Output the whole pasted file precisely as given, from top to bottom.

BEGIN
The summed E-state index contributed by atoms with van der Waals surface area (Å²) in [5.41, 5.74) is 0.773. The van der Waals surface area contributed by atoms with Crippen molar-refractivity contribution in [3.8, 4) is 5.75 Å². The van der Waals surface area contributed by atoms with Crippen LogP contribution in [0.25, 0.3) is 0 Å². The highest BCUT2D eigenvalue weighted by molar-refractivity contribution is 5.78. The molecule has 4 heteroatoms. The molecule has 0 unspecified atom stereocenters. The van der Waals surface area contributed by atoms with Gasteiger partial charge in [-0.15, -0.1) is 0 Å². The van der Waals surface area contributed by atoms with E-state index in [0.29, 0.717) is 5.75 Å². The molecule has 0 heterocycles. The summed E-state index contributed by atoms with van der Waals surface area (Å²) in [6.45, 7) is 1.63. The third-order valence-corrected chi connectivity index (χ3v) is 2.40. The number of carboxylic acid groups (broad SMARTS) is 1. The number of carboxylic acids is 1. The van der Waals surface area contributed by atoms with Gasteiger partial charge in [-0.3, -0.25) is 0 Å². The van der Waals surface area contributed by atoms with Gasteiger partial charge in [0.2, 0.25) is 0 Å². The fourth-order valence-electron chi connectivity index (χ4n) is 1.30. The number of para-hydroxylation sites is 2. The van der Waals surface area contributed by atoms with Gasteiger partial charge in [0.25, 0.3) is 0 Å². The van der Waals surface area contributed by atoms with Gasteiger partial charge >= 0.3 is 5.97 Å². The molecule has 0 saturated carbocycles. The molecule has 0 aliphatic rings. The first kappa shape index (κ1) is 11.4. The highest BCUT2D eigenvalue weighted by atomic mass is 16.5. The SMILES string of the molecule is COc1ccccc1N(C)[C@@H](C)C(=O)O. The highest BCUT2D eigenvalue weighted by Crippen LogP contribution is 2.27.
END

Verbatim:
The summed E-state index contributed by atoms with van der Waals surface area (Å²) in [5.41, 5.74) is 0.773. The van der Waals surface area contributed by atoms with Crippen molar-refractivity contribution in [3.8, 4) is 5.75 Å². The van der Waals surface area contributed by atoms with Crippen LogP contribution in [0.25, 0.3) is 0 Å². The highest BCUT2D eigenvalue weighted by molar-refractivity contribution is 5.78. The molecule has 4 heteroatoms. The molecule has 0 unspecified atom stereocenters. The van der Waals surface area contributed by atoms with Gasteiger partial charge in [-0.15, -0.1) is 0 Å². The van der Waals surface area contributed by atoms with E-state index in [0.29, 0.717) is 5.75 Å². The molecule has 0 heterocycles. The summed E-state index contributed by atoms with van der Waals surface area (Å²) in [6.45, 7) is 1.63. The third-order valence-corrected chi connectivity index (χ3v) is 2.40. The number of carboxylic acid groups (broad SMARTS) is 1. The number of carboxylic acids is 1. The van der Waals surface area contributed by atoms with Gasteiger partial charge in [-0.3, -0.25) is 0 Å². The van der Waals surface area contributed by atoms with Gasteiger partial charge in [0.2, 0.25) is 0 Å². The fourth-order valence-electron chi connectivity index (χ4n) is 1.30. The number of para-hydroxylation sites is 2. The van der Waals surface area contributed by atoms with Gasteiger partial charge in [0.25, 0.3) is 0 Å². The van der Waals surface area contributed by atoms with Gasteiger partial charge >= 0.3 is 5.97 Å². The molecule has 0 saturated carbocycles. The molecule has 0 aliphatic rings. The first kappa shape index (κ1) is 11.4. The highest BCUT2D eigenvalue weighted by atomic mass is 16.5. The SMILES string of the molecule is COc1ccccc1N(C)[C@@H](C)C(=O)O. The highest BCUT2D eigenvalue weighted by Crippen LogP contribution is 2.27.